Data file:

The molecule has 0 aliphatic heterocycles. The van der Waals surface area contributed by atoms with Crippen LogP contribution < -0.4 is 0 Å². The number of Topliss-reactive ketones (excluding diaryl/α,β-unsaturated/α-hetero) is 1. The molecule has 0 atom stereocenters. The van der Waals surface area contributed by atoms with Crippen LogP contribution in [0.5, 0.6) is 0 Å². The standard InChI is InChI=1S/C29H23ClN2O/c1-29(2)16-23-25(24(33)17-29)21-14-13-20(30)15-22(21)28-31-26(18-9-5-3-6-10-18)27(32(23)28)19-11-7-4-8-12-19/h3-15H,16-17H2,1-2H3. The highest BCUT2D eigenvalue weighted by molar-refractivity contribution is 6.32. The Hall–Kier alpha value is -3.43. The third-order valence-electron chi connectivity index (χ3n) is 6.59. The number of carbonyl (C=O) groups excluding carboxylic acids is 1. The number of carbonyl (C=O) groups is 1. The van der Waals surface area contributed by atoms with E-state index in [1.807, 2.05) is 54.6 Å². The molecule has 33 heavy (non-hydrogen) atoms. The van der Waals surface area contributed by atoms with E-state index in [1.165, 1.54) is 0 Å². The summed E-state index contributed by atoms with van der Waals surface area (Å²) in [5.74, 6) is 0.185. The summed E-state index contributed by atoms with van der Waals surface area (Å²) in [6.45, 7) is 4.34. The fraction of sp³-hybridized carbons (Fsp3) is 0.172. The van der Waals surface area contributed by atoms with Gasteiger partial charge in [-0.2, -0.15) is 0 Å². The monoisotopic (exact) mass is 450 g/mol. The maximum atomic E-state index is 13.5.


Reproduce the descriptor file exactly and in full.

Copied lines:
The molecule has 0 aliphatic heterocycles. The van der Waals surface area contributed by atoms with Crippen LogP contribution < -0.4 is 0 Å². The number of Topliss-reactive ketones (excluding diaryl/α,β-unsaturated/α-hetero) is 1. The molecule has 0 atom stereocenters. The van der Waals surface area contributed by atoms with Crippen LogP contribution in [0.5, 0.6) is 0 Å². The standard InChI is InChI=1S/C29H23ClN2O/c1-29(2)16-23-25(24(33)17-29)21-14-13-20(30)15-22(21)28-31-26(18-9-5-3-6-10-18)27(32(23)28)19-11-7-4-8-12-19/h3-15H,16-17H2,1-2H3. The highest BCUT2D eigenvalue weighted by molar-refractivity contribution is 6.32. The Hall–Kier alpha value is -3.43. The third-order valence-electron chi connectivity index (χ3n) is 6.59. The number of carbonyl (C=O) groups excluding carboxylic acids is 1. The number of carbonyl (C=O) groups is 1. The van der Waals surface area contributed by atoms with E-state index in [1.807, 2.05) is 54.6 Å². The molecule has 33 heavy (non-hydrogen) atoms. The van der Waals surface area contributed by atoms with E-state index in [1.165, 1.54) is 0 Å². The summed E-state index contributed by atoms with van der Waals surface area (Å²) in [5.74, 6) is 0.185. The summed E-state index contributed by atoms with van der Waals surface area (Å²) in [6.45, 7) is 4.34. The fraction of sp³-hybridized carbons (Fsp3) is 0.172. The van der Waals surface area contributed by atoms with Gasteiger partial charge in [-0.2, -0.15) is 0 Å². The monoisotopic (exact) mass is 450 g/mol. The maximum atomic E-state index is 13.5.